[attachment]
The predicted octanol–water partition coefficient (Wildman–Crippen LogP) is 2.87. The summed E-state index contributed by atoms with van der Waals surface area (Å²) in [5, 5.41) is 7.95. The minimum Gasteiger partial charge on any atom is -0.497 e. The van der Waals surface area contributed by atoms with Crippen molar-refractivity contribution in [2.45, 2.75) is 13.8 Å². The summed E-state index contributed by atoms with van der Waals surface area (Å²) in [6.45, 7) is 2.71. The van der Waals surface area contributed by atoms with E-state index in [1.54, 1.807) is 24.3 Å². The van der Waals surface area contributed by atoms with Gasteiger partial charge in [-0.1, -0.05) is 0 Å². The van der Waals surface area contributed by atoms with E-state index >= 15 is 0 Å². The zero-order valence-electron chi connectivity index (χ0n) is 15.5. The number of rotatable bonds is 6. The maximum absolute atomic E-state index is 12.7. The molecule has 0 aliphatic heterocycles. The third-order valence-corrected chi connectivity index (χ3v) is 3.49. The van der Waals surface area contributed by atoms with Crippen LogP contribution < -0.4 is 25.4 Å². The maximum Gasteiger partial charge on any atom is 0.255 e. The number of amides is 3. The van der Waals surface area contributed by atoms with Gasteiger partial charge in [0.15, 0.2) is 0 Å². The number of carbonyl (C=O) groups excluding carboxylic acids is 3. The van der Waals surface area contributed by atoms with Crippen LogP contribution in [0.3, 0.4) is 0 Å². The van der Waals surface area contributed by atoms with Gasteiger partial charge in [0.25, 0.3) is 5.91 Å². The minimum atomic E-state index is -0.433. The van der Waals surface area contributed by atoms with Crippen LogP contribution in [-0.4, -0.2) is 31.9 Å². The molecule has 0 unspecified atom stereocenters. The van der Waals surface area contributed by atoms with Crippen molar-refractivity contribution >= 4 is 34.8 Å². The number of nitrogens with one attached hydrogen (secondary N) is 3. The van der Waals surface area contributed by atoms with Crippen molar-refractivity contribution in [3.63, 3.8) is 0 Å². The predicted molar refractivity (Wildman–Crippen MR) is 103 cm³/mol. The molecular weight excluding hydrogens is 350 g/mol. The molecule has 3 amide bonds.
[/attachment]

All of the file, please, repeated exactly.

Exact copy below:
The predicted octanol–water partition coefficient (Wildman–Crippen LogP) is 2.87. The summed E-state index contributed by atoms with van der Waals surface area (Å²) in [5, 5.41) is 7.95. The minimum Gasteiger partial charge on any atom is -0.497 e. The van der Waals surface area contributed by atoms with Crippen molar-refractivity contribution in [2.45, 2.75) is 13.8 Å². The summed E-state index contributed by atoms with van der Waals surface area (Å²) in [6.45, 7) is 2.71. The van der Waals surface area contributed by atoms with E-state index in [1.54, 1.807) is 24.3 Å². The van der Waals surface area contributed by atoms with Gasteiger partial charge in [-0.1, -0.05) is 0 Å². The van der Waals surface area contributed by atoms with E-state index >= 15 is 0 Å². The zero-order valence-electron chi connectivity index (χ0n) is 15.5. The number of rotatable bonds is 6. The maximum absolute atomic E-state index is 12.7. The molecule has 0 aliphatic heterocycles. The third-order valence-corrected chi connectivity index (χ3v) is 3.49. The van der Waals surface area contributed by atoms with Crippen LogP contribution < -0.4 is 25.4 Å². The maximum Gasteiger partial charge on any atom is 0.255 e. The number of amides is 3. The van der Waals surface area contributed by atoms with Gasteiger partial charge in [0.15, 0.2) is 0 Å². The number of carbonyl (C=O) groups excluding carboxylic acids is 3. The van der Waals surface area contributed by atoms with Crippen LogP contribution in [0.3, 0.4) is 0 Å². The van der Waals surface area contributed by atoms with Gasteiger partial charge in [0.25, 0.3) is 5.91 Å². The minimum atomic E-state index is -0.433. The van der Waals surface area contributed by atoms with Crippen LogP contribution in [-0.4, -0.2) is 31.9 Å². The molecule has 0 unspecified atom stereocenters. The van der Waals surface area contributed by atoms with Crippen molar-refractivity contribution >= 4 is 34.8 Å². The number of nitrogens with one attached hydrogen (secondary N) is 3. The van der Waals surface area contributed by atoms with Crippen molar-refractivity contribution in [3.63, 3.8) is 0 Å². The predicted molar refractivity (Wildman–Crippen MR) is 103 cm³/mol. The molecular weight excluding hydrogens is 350 g/mol. The molecule has 3 amide bonds.